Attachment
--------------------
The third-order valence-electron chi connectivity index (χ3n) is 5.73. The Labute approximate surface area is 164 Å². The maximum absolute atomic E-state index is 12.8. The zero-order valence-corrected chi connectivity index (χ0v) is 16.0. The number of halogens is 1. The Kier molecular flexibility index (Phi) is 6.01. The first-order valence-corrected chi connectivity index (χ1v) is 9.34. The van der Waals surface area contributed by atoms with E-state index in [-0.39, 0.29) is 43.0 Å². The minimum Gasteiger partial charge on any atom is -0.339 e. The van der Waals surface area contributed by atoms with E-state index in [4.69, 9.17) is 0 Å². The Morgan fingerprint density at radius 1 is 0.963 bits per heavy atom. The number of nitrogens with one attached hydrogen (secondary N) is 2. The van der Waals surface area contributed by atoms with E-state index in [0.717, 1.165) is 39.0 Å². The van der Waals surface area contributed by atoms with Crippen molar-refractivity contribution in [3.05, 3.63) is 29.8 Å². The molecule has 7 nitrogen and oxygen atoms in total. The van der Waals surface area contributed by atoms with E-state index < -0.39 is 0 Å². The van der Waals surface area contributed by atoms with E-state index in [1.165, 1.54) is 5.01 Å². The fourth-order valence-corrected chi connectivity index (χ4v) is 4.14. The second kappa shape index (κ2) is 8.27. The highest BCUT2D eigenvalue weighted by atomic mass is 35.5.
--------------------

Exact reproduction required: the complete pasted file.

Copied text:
The third-order valence-electron chi connectivity index (χ3n) is 5.73. The Labute approximate surface area is 164 Å². The maximum absolute atomic E-state index is 12.8. The zero-order valence-corrected chi connectivity index (χ0v) is 16.0. The number of halogens is 1. The Kier molecular flexibility index (Phi) is 6.01. The first-order valence-corrected chi connectivity index (χ1v) is 9.34. The van der Waals surface area contributed by atoms with E-state index in [-0.39, 0.29) is 43.0 Å². The minimum Gasteiger partial charge on any atom is -0.339 e. The van der Waals surface area contributed by atoms with E-state index in [4.69, 9.17) is 0 Å². The Morgan fingerprint density at radius 1 is 0.963 bits per heavy atom. The number of nitrogens with one attached hydrogen (secondary N) is 2. The van der Waals surface area contributed by atoms with E-state index in [0.717, 1.165) is 39.0 Å². The van der Waals surface area contributed by atoms with Crippen molar-refractivity contribution in [3.05, 3.63) is 29.8 Å². The molecule has 7 nitrogen and oxygen atoms in total. The van der Waals surface area contributed by atoms with E-state index < -0.39 is 0 Å². The van der Waals surface area contributed by atoms with E-state index in [1.165, 1.54) is 5.01 Å². The fourth-order valence-corrected chi connectivity index (χ4v) is 4.14. The second kappa shape index (κ2) is 8.27. The highest BCUT2D eigenvalue weighted by atomic mass is 35.5.